Winy Maas: You have a kind of nice intimate atmosphere, because the market is, say, for people. So you want -- when you sit on the terrace and you can look up and, ah, this one is going to dinner. That one is going to a bathroom. That one is going to take a bath. So I think that makes it also more intimate, as such.

Jeffrey Brown: It's interesting because it's intimate, but also in a very large public space here, right?

Winy Maas: Exactly. Exactly.

But I think our cities need that, to have like spaces where you don't feel so distant to each other and that you can see each other more close. I think that encourages safety, actually, and encourages more collectiveness.

Jeffrey Brown: A short ride away, a very different kind of experiment in creative and sustainable ways of living, a new small neighborhood built on a former field hockey arena.

Stefan Prins: There were some rules in kind of the way you had to design your house, and let's say the way -- how big it can be, and in your appearance, and where you position it.

Jeffrey Brown: Otherwise, it could look crazy.

Stefan Prins: Yes, exactly, exactly.

Jeffrey Brown: Architect Stefan Prins lives here with his partner, Diana, and their young daughter in a home he designed, an open floor plan, large windows positioned to provide maximum light all year. The home runs entirely on electric and solar power, no gas.

His neighbors, too, were all invited to come up with their own designs, making for a mix of styles, like Rotterdam itself, but all with sustainability in mind.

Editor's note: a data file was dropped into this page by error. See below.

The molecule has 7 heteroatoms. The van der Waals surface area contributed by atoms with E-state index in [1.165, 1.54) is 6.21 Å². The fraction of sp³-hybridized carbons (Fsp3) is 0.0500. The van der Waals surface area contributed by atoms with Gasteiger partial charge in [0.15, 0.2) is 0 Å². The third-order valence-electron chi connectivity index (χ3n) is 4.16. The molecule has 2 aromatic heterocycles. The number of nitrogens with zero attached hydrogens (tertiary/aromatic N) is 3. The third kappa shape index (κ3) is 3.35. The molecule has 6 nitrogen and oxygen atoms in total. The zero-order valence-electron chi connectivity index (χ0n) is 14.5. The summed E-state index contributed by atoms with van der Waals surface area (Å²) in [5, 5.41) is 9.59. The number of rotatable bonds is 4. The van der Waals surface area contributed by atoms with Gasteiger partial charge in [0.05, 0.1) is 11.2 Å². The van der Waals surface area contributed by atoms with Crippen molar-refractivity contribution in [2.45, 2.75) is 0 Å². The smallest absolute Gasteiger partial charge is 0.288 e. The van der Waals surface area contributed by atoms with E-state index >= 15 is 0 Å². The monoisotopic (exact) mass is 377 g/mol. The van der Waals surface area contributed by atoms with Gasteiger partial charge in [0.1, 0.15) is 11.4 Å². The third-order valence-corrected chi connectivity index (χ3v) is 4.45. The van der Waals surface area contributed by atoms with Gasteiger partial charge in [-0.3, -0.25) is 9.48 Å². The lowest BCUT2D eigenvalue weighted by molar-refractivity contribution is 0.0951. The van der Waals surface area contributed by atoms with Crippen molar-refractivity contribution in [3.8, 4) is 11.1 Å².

Stefan Prins: All these houses, they look sustainable because of the materials. So it's not only about energy reduction. It's, of course, also about the materials you choose to work with, right?

Even in the big projects in Rotterdam, you see -- you will see this change in being more conscious about how you design it, with sustainability as a very integrated part of the design.

Jeffrey Brown: And then there's this, an even less likely mix of sustainability and design, a farm in the waters of Rotterdam's famous harbor.

Minke Van Wingerden: It's not a farm as we ever have seen a farm.

Jeffrey Brown: No, it doesn't look like anything I have seen.

Minke van Wingerden is one of the designers of the world's first floating dairy farm, a way to bring farming back to the city and to design for a future that may include more flooding.

Minke Van Wingerden: We think that the agriculture sector is not so sexy anymore, and we want to make it sexier again. And we want to attract young people. Food is such an important thing, and it should be popular to be a farmer.

Jeffrey Brown: You're saying the design makes it more sexy?

Minke Van Wingerden: Yes, because it's so strange. It's a future design. And it's an open design. That's also important for us, because we think it's important that everybody can see what's going on, where your foods comes from, and how do we process the milk, and do how we process the manure?

So that's why it's iconic, it's open, it's transparent.

Jeffrey Brown: We were there before the cows arrived, but they're on board now, and milk is being delivered to local supermarkets. The short delivery distance, plus the solar panels, reduces energy use.

You have seen Rotterdam change quite a bit?

Minke Van Wingerden: Yes.

Jeffrey Brown: Where does something like this fit into the changes that you have seen?

Minke Van Wingerden: Because Rotterdam, it has a vibe of doing things, making things happen, and it's never strange enough.

Jeffrey Brown: Even a floating farm, huh?

Minke Van Wingerden: Even a floating farm, yes, indeed.

Jeffrey Brown: All part of a cityscape that's ever-changing and redefining urban living.

For the "PBS NewsHour," I'm Jeffrey Brown in Rotterdam, the Netherlands.